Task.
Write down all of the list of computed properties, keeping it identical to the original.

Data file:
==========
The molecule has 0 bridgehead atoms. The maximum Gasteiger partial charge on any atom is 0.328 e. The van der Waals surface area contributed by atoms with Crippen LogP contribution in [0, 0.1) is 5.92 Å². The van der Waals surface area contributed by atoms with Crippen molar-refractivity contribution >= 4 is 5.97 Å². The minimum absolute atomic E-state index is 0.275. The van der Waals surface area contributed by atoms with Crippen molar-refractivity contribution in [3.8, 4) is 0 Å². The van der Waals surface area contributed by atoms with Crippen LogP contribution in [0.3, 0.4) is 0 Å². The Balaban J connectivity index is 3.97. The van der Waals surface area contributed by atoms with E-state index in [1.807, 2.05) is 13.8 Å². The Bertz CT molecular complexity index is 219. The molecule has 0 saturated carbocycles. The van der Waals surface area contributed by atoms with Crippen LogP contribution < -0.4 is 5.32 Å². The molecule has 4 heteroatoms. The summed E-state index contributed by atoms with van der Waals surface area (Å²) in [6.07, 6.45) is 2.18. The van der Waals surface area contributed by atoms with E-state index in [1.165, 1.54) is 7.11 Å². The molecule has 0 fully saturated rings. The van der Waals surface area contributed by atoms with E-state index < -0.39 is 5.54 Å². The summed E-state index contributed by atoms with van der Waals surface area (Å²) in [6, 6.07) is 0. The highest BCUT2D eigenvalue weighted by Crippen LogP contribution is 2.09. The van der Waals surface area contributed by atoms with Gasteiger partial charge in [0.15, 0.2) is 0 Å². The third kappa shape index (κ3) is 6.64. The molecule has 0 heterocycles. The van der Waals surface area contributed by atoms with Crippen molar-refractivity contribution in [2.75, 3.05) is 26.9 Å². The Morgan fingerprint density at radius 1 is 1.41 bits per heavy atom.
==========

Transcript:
The molecule has 0 bridgehead atoms. The maximum Gasteiger partial charge on any atom is 0.328 e. The van der Waals surface area contributed by atoms with Crippen LogP contribution in [0, 0.1) is 5.92 Å². The van der Waals surface area contributed by atoms with Crippen molar-refractivity contribution >= 4 is 5.97 Å². The minimum absolute atomic E-state index is 0.275. The van der Waals surface area contributed by atoms with Crippen molar-refractivity contribution in [3.8, 4) is 0 Å². The van der Waals surface area contributed by atoms with Crippen LogP contribution in [0.3, 0.4) is 0 Å². The Balaban J connectivity index is 3.97. The van der Waals surface area contributed by atoms with E-state index in [1.807, 2.05) is 13.8 Å². The Bertz CT molecular complexity index is 219. The molecule has 0 saturated carbocycles. The van der Waals surface area contributed by atoms with Crippen LogP contribution < -0.4 is 5.32 Å². The molecule has 4 heteroatoms. The summed E-state index contributed by atoms with van der Waals surface area (Å²) in [6.07, 6.45) is 2.18. The van der Waals surface area contributed by atoms with E-state index in [1.165, 1.54) is 7.11 Å². The molecule has 0 fully saturated rings. The van der Waals surface area contributed by atoms with E-state index < -0.39 is 5.54 Å². The summed E-state index contributed by atoms with van der Waals surface area (Å²) in [6, 6.07) is 0. The highest BCUT2D eigenvalue weighted by Crippen LogP contribution is 2.09. The van der Waals surface area contributed by atoms with Gasteiger partial charge in [0.15, 0.2) is 0 Å². The third kappa shape index (κ3) is 6.64. The molecule has 0 heterocycles. The van der Waals surface area contributed by atoms with Crippen molar-refractivity contribution in [2.75, 3.05) is 26.9 Å². The Morgan fingerprint density at radius 1 is 1.41 bits per heavy atom.